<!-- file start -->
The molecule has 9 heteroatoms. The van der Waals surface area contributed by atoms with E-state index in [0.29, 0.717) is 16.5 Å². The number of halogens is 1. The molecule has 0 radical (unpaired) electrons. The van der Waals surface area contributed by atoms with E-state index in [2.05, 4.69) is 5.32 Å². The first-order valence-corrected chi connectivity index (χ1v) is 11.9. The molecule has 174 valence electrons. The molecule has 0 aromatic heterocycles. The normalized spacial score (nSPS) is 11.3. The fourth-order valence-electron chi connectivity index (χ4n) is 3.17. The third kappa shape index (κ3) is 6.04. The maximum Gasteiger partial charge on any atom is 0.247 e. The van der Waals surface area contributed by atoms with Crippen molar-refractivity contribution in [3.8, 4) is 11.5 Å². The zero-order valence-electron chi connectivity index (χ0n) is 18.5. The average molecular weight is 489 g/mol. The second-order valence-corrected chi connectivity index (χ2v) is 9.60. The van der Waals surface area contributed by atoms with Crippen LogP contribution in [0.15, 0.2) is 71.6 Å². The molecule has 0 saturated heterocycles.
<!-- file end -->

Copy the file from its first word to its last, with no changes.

The molecule has 9 heteroatoms. The van der Waals surface area contributed by atoms with E-state index in [0.29, 0.717) is 16.5 Å². The number of halogens is 1. The molecule has 0 radical (unpaired) electrons. The van der Waals surface area contributed by atoms with E-state index in [2.05, 4.69) is 5.32 Å². The first-order valence-corrected chi connectivity index (χ1v) is 11.9. The molecule has 174 valence electrons. The molecule has 0 aromatic heterocycles. The normalized spacial score (nSPS) is 11.3. The fourth-order valence-electron chi connectivity index (χ4n) is 3.17. The third kappa shape index (κ3) is 6.04. The maximum Gasteiger partial charge on any atom is 0.247 e. The van der Waals surface area contributed by atoms with Crippen molar-refractivity contribution in [3.8, 4) is 11.5 Å². The zero-order valence-electron chi connectivity index (χ0n) is 18.5. The average molecular weight is 489 g/mol. The second-order valence-corrected chi connectivity index (χ2v) is 9.60. The van der Waals surface area contributed by atoms with Crippen LogP contribution in [0.15, 0.2) is 71.6 Å². The molecule has 0 saturated heterocycles.